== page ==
News Release

Beyond the GameStop Drama: Tax the Wall Street Casino

The Chicago Tribune reports: “GameStop’s stock is back to the races Friday, and the overall U.S. market is down again, as the saga that’s captivated and confused Wall Street ramps up the drama.”

JAMES HENRY, jamesshelburnehenry@mac.com
Henry is Global Justice Fellow at Yale University and managing director at the Sag Harbor Group, an IT consulting firm.

He said that the GameStop story highlights the need for a Financial Transaction Tax, small tax on each financial transaction that traders make. He states that it would “dampen casino trading” as well as raise substantial revenue in a progressive manner.

He adds the “Senate filibuster and Chuck Schumer’s Wall Street ties make such a development a long shot” in Washington, D.C., but New York State, as a hub of financial activity, could impose such a tax and that unions in New York are making a fresh push for exactly this.

He said: “We don’t have to take sides in this week’s particular stock mania to observe that it is the perfect illustration of much more fundamental, disturbing institutional reality. We have allowed Wall Street’s leading securities exchanges — a crucial part of the global capitalist order — to become by far the world’s largest casino. Indeed, 2020 was an all-time high for trading on New York’s two largest exchanges, with more than $49 trillion of stock trades on the NASDQ and the NYSE — more than half of the world’s trading total. Indeed, 2020 alone saw 19 of the 20 heaviest trading days since the year 2000, with the trend continuing into 2021. And up to 85 percent of these trades consist of speculative plays by hedge funds and high-frequency traders like the ones involved here.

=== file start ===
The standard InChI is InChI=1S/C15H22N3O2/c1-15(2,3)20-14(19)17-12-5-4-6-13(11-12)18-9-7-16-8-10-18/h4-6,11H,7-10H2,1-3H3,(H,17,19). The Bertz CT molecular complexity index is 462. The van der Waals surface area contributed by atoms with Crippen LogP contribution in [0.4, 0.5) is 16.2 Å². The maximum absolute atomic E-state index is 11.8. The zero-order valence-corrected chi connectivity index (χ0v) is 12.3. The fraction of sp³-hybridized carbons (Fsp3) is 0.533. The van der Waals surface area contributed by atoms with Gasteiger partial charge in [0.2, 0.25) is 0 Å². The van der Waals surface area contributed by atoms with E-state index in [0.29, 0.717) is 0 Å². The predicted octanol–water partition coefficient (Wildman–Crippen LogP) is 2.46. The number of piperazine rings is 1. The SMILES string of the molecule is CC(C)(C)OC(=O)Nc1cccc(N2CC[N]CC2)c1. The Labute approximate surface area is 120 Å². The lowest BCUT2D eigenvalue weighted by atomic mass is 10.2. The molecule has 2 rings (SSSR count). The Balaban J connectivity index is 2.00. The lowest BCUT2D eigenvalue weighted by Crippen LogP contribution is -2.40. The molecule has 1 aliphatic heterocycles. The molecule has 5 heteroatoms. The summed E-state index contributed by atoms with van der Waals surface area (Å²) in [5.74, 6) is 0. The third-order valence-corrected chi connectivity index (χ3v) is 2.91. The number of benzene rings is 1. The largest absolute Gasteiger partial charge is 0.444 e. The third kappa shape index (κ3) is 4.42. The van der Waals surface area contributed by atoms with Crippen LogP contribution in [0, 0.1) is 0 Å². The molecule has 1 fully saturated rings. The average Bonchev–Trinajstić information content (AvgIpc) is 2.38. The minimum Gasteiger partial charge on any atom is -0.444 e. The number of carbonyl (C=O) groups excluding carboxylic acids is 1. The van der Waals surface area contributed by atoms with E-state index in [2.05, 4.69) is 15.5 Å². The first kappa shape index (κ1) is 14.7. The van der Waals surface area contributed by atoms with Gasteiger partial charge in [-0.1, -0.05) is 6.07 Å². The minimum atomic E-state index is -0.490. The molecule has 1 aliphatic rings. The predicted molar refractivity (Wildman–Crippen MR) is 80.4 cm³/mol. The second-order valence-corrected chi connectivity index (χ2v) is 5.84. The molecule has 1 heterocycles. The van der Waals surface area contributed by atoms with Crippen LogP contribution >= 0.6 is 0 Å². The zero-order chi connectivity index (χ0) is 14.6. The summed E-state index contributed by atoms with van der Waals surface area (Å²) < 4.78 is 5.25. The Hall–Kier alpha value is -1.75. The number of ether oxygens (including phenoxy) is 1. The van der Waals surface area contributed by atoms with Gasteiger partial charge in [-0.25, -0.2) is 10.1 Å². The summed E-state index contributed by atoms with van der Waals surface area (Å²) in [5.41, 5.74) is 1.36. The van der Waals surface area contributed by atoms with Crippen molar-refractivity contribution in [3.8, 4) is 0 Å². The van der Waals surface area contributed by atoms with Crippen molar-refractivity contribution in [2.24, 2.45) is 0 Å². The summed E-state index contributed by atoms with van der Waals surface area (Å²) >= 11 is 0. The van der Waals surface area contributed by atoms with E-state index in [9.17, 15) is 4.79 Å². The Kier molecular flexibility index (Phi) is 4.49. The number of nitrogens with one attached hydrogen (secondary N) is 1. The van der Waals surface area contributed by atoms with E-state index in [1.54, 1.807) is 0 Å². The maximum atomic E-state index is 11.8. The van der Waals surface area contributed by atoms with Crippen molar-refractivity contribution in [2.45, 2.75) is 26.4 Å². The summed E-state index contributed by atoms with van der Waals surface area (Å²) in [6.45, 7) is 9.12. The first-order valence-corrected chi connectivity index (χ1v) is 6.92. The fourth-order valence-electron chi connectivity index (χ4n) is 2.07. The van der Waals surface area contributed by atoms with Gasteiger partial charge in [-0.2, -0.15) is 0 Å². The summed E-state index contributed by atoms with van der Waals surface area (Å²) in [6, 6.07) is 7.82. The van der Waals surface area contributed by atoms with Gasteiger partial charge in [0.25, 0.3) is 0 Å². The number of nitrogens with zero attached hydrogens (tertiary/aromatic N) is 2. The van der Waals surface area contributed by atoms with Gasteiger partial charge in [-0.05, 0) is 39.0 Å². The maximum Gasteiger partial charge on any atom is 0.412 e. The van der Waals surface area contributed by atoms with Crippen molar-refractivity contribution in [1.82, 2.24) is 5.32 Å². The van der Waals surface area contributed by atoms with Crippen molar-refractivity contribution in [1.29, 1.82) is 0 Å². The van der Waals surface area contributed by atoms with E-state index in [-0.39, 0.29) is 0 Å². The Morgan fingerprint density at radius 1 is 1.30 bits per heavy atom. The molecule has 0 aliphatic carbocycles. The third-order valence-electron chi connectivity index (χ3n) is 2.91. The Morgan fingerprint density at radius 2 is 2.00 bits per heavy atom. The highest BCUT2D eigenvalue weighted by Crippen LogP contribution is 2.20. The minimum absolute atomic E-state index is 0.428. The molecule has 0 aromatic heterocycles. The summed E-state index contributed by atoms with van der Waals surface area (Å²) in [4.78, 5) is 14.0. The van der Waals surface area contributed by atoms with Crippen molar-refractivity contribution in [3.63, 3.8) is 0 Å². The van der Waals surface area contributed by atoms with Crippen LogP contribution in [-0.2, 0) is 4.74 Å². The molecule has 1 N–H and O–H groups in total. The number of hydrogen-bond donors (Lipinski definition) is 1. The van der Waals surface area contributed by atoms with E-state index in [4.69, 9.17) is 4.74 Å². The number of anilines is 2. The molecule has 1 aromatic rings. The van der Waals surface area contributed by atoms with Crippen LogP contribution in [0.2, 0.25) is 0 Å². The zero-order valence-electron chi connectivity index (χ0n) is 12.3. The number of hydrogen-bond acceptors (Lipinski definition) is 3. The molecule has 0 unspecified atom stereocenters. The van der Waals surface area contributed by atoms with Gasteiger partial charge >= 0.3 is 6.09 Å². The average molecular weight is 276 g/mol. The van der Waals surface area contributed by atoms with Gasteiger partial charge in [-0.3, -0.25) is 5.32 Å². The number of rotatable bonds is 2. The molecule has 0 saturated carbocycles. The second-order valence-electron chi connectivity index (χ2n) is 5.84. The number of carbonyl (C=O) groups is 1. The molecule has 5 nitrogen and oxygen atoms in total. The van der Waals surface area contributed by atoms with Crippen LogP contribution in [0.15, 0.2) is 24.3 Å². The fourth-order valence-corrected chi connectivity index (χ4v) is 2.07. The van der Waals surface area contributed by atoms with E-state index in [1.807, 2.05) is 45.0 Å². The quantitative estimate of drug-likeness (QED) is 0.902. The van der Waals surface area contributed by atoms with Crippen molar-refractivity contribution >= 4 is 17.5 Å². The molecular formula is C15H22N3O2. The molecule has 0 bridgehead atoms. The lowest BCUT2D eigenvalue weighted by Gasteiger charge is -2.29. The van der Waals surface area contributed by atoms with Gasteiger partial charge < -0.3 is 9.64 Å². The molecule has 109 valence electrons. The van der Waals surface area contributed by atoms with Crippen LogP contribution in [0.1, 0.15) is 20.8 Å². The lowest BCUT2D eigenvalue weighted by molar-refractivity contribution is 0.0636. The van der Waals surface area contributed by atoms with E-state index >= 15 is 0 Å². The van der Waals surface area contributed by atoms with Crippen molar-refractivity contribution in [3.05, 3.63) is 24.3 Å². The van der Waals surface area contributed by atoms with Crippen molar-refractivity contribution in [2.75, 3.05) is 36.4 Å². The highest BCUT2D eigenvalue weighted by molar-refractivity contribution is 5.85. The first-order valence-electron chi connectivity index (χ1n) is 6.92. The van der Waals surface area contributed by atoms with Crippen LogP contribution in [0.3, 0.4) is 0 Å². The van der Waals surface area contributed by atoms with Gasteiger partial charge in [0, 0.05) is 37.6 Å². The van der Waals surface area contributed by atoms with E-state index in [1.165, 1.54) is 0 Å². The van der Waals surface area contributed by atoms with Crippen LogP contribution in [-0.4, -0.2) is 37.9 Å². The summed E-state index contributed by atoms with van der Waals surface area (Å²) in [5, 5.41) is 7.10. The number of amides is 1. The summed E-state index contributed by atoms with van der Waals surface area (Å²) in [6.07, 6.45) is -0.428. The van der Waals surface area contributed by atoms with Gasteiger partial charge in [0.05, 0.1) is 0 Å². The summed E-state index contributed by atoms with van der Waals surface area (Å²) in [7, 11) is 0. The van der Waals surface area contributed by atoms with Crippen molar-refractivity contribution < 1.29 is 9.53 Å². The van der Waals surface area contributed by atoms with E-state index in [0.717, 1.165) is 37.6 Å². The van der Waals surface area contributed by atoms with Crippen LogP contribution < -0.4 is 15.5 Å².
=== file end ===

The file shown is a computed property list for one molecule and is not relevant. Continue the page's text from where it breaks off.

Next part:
“Fortunately, we have the perfect remedy — one that can also yield an extraordinary amount of tax revenue and help to reduce inequality, at a time when ‘the rest of us’ badly need it to help pay the soaring costs of the pandemic and prevent state and local governments from going bankrupt.

“Eighty-five years ago, in the depths of the Great Depression (1936), the economist John Maynard Keynes had already taken note of the fact that, especially during times of economic crisis, stock markets had become casinos. He commented: ‘Casinos should always be remote and expensive to use,’ and went on to propose that we put a simple ‘progressive sales tax’ on stock trades.

“Just so happens that we already have a .05 percent stock transfer tax in New York which has been rebated to the financial institutions since 1982. $344 billion ($2020) rebated thru 2020, We’re on the verge of getting the legislature to restore it. Governor Cuomo will have to decide whether he’s going to go along with Wall Street or join the herd.

“Yesterday we had a two-hour Zoom conference in which the tax was endorsed by the TWU [Transport Workers Union of America], CWA [Communications Workers of America]” and other unions, with more expected shortly.